Finally, it’s worth noting that our primary ski & snowboard reviewers tend to ski in a ton of different places. Some grew up skiing in New England. Some were back skiing in New England last year. I first skied in the midwest. I’ve skied Stowe. I’ve also skied a zillion other places in the northern and southern hemisphere — as have many of our reviewers.

      And this was the point I / we were making in the podcast: if you ski a lot of days in a whole lot of different places / countries / hemispheres … you will likely end up encountering a massive range of snow types, slopes, terrain, weather, etc. I certainly have. So while some people like to imagine or say that, “East Coast snow is (always) like A. Utah snow is like B. Tahoe snow is like C. Austria is always D. Japan is always like E. New Zealand is always like F. Oregon is like G. Etc.” they are just wrong. Those are oversimplifications.

      So again, if you’re going to accuse us of not caring or being useless to New Englanders, then (1) you might need to explain our successful track record with that demographic, and (2) see for yourself. Become a Blister member, tell us you’re looking for a daily driver or a touring ski, and let’s go from there. After the exchange, if you aren’t impressed with our recommendations (and the rationale behind those recommendations), I’ll refund your money.

      • Hey Jonathan,

        Definitely enjoyed the episode, but I agree with FZ Anorak that your quivers are not very useful for those of us who live in non-Colorado ski environments. That isn’t to say that your REVIEWS are bad. To the contrary, they are the best resource for ski buying on the internet and I have bought my last two skis without demoing based on your reviews alone (which is about as big a compliment as you could get).

        But your quiver picks gravitate towards what works the best in Colorado, and that is not necessarily what works the best in Tahoe, where most of the time (but not always) the snow is heavier, or the East coast where most of the time (but not always) the “snow” is actually ice. Even though you and your other reviewers ski in lots of different places, you don’t consistently ski on ice or heavy snow, so you are not going to pick a ski which primarily excels in that condition.

        Bottom line: love the reviews, love the discussions on skis and all things skiing. But if you want to improve the quiver articles, find some way to make a Tahoe and East Coast ski quiver.

  6. Ha! I knew that would get a response! “Blister is not useful for choosing a New England daily driver or even touring setup, but I guess you don’t care and most of the ski industry doesn’t.” is a total exaggeration. It just gets frustrating to hear reviewers skiing in, say, Colorado and then extrapolating to VT. Just have someone in New England review skis?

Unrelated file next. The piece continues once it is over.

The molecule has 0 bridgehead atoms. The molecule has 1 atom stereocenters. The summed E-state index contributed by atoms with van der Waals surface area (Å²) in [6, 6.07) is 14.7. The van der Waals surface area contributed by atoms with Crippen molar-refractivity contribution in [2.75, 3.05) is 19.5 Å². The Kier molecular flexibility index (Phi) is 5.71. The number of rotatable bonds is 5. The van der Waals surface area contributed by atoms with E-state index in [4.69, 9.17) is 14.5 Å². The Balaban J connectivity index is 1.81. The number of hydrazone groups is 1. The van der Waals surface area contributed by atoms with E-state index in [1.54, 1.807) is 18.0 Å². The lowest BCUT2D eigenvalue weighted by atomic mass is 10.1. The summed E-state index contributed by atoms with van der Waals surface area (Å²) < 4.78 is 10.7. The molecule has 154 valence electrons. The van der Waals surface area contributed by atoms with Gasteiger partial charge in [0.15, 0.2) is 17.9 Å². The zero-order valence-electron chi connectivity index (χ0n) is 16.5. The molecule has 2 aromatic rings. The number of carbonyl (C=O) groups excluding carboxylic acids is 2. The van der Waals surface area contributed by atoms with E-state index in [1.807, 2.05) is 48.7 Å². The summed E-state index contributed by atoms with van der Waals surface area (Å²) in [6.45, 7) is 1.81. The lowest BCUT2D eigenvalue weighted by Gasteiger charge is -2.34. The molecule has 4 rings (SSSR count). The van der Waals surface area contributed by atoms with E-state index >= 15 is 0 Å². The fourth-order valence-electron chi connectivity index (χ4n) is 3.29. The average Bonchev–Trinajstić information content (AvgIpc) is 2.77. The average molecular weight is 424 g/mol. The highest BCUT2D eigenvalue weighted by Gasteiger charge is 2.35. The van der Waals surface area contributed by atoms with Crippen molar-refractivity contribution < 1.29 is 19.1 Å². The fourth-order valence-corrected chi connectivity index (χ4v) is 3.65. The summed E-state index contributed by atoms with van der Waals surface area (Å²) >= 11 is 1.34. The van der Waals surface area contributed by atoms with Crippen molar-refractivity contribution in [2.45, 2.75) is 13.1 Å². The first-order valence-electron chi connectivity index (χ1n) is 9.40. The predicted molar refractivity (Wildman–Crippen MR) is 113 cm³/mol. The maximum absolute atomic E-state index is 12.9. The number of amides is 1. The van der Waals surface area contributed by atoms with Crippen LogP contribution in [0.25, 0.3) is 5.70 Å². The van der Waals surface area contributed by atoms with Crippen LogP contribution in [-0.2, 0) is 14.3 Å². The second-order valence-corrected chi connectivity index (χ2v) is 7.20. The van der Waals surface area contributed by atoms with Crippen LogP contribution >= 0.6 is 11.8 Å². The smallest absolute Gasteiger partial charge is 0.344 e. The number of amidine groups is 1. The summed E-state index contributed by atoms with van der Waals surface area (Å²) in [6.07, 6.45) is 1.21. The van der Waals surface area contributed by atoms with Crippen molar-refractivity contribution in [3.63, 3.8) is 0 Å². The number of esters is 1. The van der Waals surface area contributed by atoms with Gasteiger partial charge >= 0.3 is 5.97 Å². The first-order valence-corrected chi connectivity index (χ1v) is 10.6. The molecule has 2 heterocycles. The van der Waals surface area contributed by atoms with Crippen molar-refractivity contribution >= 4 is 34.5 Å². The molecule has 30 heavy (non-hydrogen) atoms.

I meant an East Coast quiver, but again you keep emphasizing that the quivers are personal. It would be useful to hear the personal 2,3,4,5,n ski quiver choice for someone who primarily skis the east. I find your reviews useful, but in context. In fact, I chose the Solly MTN explore 95 as my touring ski because you describe it as a 50/50 ski. 50/50 Colorado translates to eastern touring ski for me.
    Keep the podcasts coming. Get more diverse reviewers. You keep hearing it, and keep giving the same answer with the caveat “I don’t want to be dismissive, but…” if you need to say that, you are being dismissive.

  7. Listened to the episode last night driving home from DEN and liked it a lot. Mostly because Sam called something I wrote “astute” and Luke mentioned the Line SD104. But easily the most interesting thing in the episode was Jonathan’s preference for committing a felony over having one boot for all his snow sliding. I really DO think the single most important thing that Blister does every year is the the single ski quiver for inbounds use. That isn’t to say that all the other reviews and recommendations aren’t important. But to those of us that are in the choir of supporters for Jonathan’s stated goal in starting Blister, having a go-to ski for the average 20-days-a-year joe, from an unbiased and and informative source, IS IMPORTANT.

    Now that I’ve laid that baseline notion, here’s the pitch. That same ideal is going to be just as important for boots soon, if it isn’t already. Inbounds uphill travel and novice backcountry travel is getting big. You’re telling me I can buy one setup and get some winter cardio climbing before lifts open? I can do one or two inbounds laps and shred off the lift the rest of the day? I can do some basic touring even though it’s heavy? I can wear one boot for all that stuff? And that boot is comfier getting to and from the car/locker/bar? That mentality is here and that’s why boots like the Stryder, XT Free, Ranger One, Cochise, et cetera, et al, are so important. Cheers y’all, thanks for all you do.

  8. Great addition to do this post quiver selection discussion. Listened today on my way back from 2 days skiing in Lenk/Adelboden. Skiing the Sakana’s that I bought solely based upon the Blister review, and I love them, so much fun, would never have bought something like that if it had not been for the insights from Blister. Now, for all those wanting location specific reviewers, how do you think I feel living in Europe? Don’t even get a European reviewer let alone reviews specific to Euro conditions. Does it matter? Not a jot. I lived in Boston for 3 years and skied in VT, ME and NH, loved it all and never felt that I was just skiing ice. Conditions vary, read the small print, terms and conditions apply!